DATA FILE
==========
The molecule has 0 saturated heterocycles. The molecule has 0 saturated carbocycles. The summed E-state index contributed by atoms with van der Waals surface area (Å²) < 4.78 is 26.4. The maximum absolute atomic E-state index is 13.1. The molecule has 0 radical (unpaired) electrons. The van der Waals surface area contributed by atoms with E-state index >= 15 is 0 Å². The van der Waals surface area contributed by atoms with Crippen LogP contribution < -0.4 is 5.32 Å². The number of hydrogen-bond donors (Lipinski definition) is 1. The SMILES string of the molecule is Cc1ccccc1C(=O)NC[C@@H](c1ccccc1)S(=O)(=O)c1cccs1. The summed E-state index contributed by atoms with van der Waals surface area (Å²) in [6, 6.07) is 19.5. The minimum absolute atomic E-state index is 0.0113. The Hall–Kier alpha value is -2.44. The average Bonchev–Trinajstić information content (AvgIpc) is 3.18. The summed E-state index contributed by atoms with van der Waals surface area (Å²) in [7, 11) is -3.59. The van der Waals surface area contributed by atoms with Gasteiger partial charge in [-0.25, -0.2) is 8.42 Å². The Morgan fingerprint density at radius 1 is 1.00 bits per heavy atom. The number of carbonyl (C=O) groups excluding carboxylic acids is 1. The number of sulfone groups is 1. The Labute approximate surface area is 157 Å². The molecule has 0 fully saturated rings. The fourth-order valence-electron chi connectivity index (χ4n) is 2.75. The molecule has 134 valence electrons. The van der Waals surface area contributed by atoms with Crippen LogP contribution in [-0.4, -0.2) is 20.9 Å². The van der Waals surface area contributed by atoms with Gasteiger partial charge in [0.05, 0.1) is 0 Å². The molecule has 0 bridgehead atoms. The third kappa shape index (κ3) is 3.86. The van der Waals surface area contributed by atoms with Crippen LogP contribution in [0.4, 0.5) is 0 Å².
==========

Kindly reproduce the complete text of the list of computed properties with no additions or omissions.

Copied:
The molecule has 0 saturated heterocycles. The molecule has 0 saturated carbocycles. The summed E-state index contributed by atoms with van der Waals surface area (Å²) < 4.78 is 26.4. The maximum absolute atomic E-state index is 13.1. The molecule has 0 radical (unpaired) electrons. The van der Waals surface area contributed by atoms with E-state index >= 15 is 0 Å². The van der Waals surface area contributed by atoms with Crippen LogP contribution < -0.4 is 5.32 Å². The number of hydrogen-bond donors (Lipinski definition) is 1. The SMILES string of the molecule is Cc1ccccc1C(=O)NC[C@@H](c1ccccc1)S(=O)(=O)c1cccs1. The summed E-state index contributed by atoms with van der Waals surface area (Å²) in [6, 6.07) is 19.5. The minimum absolute atomic E-state index is 0.0113. The Hall–Kier alpha value is -2.44. The average Bonchev–Trinajstić information content (AvgIpc) is 3.18. The summed E-state index contributed by atoms with van der Waals surface area (Å²) in [7, 11) is -3.59. The van der Waals surface area contributed by atoms with Gasteiger partial charge in [-0.25, -0.2) is 8.42 Å². The Morgan fingerprint density at radius 1 is 1.00 bits per heavy atom. The number of carbonyl (C=O) groups excluding carboxylic acids is 1. The number of sulfone groups is 1. The Labute approximate surface area is 157 Å². The molecule has 0 fully saturated rings. The fourth-order valence-electron chi connectivity index (χ4n) is 2.75. The molecule has 134 valence electrons. The van der Waals surface area contributed by atoms with Crippen LogP contribution in [-0.4, -0.2) is 20.9 Å². The van der Waals surface area contributed by atoms with Gasteiger partial charge in [0.05, 0.1) is 0 Å². The molecule has 0 bridgehead atoms. The third kappa shape index (κ3) is 3.86. The van der Waals surface area contributed by atoms with Crippen LogP contribution in [0.4, 0.5) is 0 Å².